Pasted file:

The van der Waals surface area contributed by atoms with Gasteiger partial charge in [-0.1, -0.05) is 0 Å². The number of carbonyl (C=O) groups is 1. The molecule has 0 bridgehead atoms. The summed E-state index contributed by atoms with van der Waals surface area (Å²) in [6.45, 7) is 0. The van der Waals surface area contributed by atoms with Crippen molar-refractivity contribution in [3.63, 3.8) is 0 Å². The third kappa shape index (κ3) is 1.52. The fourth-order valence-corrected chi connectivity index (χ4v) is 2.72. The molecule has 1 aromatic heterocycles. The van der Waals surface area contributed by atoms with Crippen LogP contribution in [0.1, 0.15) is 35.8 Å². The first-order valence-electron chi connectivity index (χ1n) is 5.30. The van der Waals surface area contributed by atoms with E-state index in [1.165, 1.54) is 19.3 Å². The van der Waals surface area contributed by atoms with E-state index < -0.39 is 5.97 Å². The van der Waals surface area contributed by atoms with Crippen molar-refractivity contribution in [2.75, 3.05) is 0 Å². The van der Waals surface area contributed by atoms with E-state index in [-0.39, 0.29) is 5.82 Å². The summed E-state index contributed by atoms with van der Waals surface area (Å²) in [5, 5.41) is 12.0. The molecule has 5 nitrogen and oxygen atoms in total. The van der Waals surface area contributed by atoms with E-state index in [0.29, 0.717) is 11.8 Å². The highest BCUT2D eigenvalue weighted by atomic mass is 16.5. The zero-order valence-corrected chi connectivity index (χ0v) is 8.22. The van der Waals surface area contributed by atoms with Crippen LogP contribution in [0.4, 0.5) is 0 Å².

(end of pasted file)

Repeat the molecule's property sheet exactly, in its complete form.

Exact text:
The van der Waals surface area contributed by atoms with Gasteiger partial charge in [-0.1, -0.05) is 0 Å². The number of carbonyl (C=O) groups is 1. The molecule has 0 bridgehead atoms. The summed E-state index contributed by atoms with van der Waals surface area (Å²) in [6.45, 7) is 0. The van der Waals surface area contributed by atoms with Crippen molar-refractivity contribution in [3.63, 3.8) is 0 Å². The third kappa shape index (κ3) is 1.52. The fourth-order valence-corrected chi connectivity index (χ4v) is 2.72. The molecule has 1 aromatic heterocycles. The van der Waals surface area contributed by atoms with Crippen LogP contribution in [0.1, 0.15) is 35.8 Å². The first-order valence-electron chi connectivity index (χ1n) is 5.30. The van der Waals surface area contributed by atoms with E-state index in [1.165, 1.54) is 19.3 Å². The van der Waals surface area contributed by atoms with E-state index < -0.39 is 5.97 Å². The van der Waals surface area contributed by atoms with Crippen molar-refractivity contribution in [2.75, 3.05) is 0 Å². The van der Waals surface area contributed by atoms with E-state index in [-0.39, 0.29) is 5.82 Å². The summed E-state index contributed by atoms with van der Waals surface area (Å²) in [5, 5.41) is 12.0. The molecule has 5 nitrogen and oxygen atoms in total. The van der Waals surface area contributed by atoms with E-state index in [0.29, 0.717) is 11.8 Å². The highest BCUT2D eigenvalue weighted by atomic mass is 16.5. The zero-order valence-corrected chi connectivity index (χ0v) is 8.22. The van der Waals surface area contributed by atoms with Crippen LogP contribution in [0.4, 0.5) is 0 Å².